Throughout 2018, we have seen a number of high profile insolvencies on the high street affecting a variety of different companies across the retail sector. In the press, we have seen that several large companies, from supermarkets, to fashion retailers, to discount stores have experienced some form of restructuring or insolvency process throughout last year.
Some of the more high profile examples are set out below, by reference to their trading names.
House of Fraser
One of perhaps the largest examples is that of House of Fraser, which originally entered into a Company Voluntary Arrangement (“CVA”) with its creditors on 22 June 2018. The CVA was conditional upon additional capital being injected into the group, which at the time, it was anticipated would be provided by a Chinese investor. However, the CVA was controversial, as it proposed closures of 31 out of 59 stores, with significant rent reductions in respect of 10 stores which were to remain open. In Scotland the landlords challenged the CVA on the basis that it caused them unfair prejudice. The main concerns of the landlords were that they had not been properly consulted, the stores were simply closing, and that the value of their claims, by which their votes were calculated, were discounted by 75%. The reason for the reduction in value of the landlords’ claims, is that strictly speaking they are future and ‘unascertained’ liabilities, therefore under rule 15.31(3) of the Insolvency Rules 2016, the landlords should only be entitled to a £1 vote on the proposals. It is however, common in these types of CVAs for landlords to be allowed to vote for more than a nominal vote, at the discretion of the CVA nominee.
Whilst the landlords’ challenge was settled out of court, unfortunately, the investment of capital was withdrawn, and House of Fraser was unable to seek further funding. Subsequently, House of Fraser went into administration on 10 August 2018. At the same time however, Mike Ashley, of Sports Direct, purchased the business and assets of House of Fraser for £90million, which has thus far helped to save jobs and the business itself has continued to trade.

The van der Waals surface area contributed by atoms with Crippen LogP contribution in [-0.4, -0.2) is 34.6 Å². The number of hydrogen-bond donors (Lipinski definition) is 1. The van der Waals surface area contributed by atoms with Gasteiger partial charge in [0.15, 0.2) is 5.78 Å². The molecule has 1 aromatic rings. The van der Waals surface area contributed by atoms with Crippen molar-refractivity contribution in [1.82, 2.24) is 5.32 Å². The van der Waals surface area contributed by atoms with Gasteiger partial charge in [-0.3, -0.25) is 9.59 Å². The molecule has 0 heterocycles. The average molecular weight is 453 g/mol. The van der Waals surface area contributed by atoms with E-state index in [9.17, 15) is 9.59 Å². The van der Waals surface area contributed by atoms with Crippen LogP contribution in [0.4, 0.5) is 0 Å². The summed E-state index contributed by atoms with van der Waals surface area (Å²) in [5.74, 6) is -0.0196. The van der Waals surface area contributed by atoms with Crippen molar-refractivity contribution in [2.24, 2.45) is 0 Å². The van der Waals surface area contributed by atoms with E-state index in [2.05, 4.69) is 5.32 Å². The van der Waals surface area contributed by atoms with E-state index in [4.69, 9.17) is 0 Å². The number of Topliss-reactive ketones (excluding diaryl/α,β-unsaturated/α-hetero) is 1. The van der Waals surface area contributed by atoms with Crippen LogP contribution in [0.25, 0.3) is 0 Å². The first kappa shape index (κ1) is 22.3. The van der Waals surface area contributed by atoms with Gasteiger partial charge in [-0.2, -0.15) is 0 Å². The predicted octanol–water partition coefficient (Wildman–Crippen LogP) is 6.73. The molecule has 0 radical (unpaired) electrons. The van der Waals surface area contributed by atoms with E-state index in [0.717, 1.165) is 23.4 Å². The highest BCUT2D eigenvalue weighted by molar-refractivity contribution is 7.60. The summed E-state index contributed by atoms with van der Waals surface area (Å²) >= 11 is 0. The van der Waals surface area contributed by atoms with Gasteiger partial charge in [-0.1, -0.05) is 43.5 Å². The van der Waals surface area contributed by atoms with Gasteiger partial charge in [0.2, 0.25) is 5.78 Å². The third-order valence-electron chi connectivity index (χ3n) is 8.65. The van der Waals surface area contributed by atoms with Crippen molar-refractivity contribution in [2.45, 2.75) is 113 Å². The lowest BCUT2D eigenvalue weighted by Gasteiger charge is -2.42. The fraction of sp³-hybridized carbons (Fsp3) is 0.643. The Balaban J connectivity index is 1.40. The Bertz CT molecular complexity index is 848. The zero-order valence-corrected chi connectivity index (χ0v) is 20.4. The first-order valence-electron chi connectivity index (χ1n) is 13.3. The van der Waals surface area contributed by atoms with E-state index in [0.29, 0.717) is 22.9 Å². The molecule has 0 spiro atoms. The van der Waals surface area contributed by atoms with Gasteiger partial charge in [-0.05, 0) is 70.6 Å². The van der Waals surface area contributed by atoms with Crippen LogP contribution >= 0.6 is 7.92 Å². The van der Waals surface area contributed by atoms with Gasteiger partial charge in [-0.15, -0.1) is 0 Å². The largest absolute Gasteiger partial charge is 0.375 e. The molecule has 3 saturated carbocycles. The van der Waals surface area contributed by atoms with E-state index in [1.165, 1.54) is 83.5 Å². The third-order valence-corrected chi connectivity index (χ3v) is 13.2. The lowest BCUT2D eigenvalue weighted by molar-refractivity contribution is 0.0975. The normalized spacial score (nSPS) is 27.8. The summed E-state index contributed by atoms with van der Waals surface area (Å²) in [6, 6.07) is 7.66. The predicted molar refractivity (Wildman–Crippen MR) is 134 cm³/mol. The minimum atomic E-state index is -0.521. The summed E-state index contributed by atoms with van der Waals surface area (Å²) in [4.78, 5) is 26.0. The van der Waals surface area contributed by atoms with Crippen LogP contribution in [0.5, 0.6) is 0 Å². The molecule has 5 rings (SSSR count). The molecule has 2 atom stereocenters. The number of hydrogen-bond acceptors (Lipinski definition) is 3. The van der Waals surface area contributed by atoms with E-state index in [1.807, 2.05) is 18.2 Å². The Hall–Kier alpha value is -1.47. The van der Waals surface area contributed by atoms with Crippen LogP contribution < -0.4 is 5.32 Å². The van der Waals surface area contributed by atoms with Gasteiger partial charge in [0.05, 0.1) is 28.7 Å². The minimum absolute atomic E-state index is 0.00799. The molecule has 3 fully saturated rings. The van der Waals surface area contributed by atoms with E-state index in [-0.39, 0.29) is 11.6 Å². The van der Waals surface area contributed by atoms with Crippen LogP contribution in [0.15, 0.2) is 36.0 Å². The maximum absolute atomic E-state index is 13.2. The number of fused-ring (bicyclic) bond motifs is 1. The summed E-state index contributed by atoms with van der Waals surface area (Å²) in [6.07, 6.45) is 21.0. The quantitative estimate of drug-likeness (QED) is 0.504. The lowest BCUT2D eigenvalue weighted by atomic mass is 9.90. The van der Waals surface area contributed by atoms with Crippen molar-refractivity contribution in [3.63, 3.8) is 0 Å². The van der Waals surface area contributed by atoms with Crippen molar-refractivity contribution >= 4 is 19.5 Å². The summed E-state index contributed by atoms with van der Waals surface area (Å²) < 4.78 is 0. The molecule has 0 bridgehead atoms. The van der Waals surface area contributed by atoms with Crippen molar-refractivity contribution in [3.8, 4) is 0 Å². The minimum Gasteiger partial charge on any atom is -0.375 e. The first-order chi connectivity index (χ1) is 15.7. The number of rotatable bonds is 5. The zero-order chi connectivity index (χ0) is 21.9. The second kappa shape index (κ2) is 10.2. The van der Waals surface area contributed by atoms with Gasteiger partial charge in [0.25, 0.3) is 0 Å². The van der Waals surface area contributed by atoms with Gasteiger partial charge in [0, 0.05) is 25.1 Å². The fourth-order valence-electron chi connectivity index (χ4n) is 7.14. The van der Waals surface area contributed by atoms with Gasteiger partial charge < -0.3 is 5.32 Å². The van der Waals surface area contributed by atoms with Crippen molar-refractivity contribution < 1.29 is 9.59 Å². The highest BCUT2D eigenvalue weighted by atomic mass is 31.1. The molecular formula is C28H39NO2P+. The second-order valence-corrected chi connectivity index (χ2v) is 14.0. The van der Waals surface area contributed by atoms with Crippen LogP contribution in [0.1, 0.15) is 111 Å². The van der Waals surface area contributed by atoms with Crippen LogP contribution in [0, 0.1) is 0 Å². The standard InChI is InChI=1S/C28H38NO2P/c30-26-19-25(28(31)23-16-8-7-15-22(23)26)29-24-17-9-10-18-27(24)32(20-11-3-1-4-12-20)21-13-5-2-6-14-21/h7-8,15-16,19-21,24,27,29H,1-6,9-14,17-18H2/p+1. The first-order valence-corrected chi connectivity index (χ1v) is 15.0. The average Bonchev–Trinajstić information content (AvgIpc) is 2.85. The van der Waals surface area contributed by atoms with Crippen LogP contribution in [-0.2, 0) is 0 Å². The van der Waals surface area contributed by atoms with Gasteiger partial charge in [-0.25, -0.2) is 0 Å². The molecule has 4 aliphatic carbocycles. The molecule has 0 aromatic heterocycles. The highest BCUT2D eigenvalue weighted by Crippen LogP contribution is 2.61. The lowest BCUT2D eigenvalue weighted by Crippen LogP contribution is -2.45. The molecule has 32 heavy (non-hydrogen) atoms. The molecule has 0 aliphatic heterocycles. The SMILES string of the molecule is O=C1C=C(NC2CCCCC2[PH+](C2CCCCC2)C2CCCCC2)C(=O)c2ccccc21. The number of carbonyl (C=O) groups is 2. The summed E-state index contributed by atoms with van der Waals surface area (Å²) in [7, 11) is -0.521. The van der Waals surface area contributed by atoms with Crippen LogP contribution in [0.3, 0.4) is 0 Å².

At the other end of the scale, Administrators were appointed over discount store company, Poundworld on 8 June 2018. Poundworld had been struggling throughout 2018, and it was hoped that a CVA could be implemented instead. This was however dependent upon investment from a buyer, which was not forthcoming after the buyer pulled out of negotiations.
Whilst the Administrators attempted to find a buyer of the business as a going concern after their appointment, unfortunately, a buyer could not be found in time, and the Administrators had no choice but to cease trading and close all of the stores.
On 28 December 2018, it was announced that HMV had gone into administration for the second time in six years. As a result, there are now over 2,200 jobs at risk. HMV had previously entered administration in 2013, when the business and assets were purchased by Hilco Capital. However, the CD and DVD market plunged, resulting in a decline in Christmas sales, and the decision was made to again appoint Administrators over HMV.
As yet, it is unknown whether a further sale is likely, or if the Administrators will have no option but to cease trading and close down the business. However at present, it appears that the stores remain trading whilst the Administrators attempt to find a buyer of the business as a going concern.
Effect upon the supply chain
The struggling high street has had an effect upon various other stakeholders, which in turn has caused, and is likely to lead to, further insolvencies throughout 2019.
One group who are particularly affected are landlords, who in general consider that they are not treated fairly when rescue and restructuring mechanisms, such as CVAs are proposed. We have seen instances where landlords are dependent upon the company trading and paying rent on the lease, so that they in turn are able to remain solvent. The effect of companies being unable to pay the rent has an adverse effect upon the landlords.
Suppliers are also likely to be affected, both as a result of reduced future orders from companies who have entered into an insolvency process, but also as a result of having supplied goods to companies for which payment has not been made. Even if the suppliers are able to exercise valid retention of title clauses, the delay which this causes in the event of any dispute as to title can affect the suppliers’ cash flow.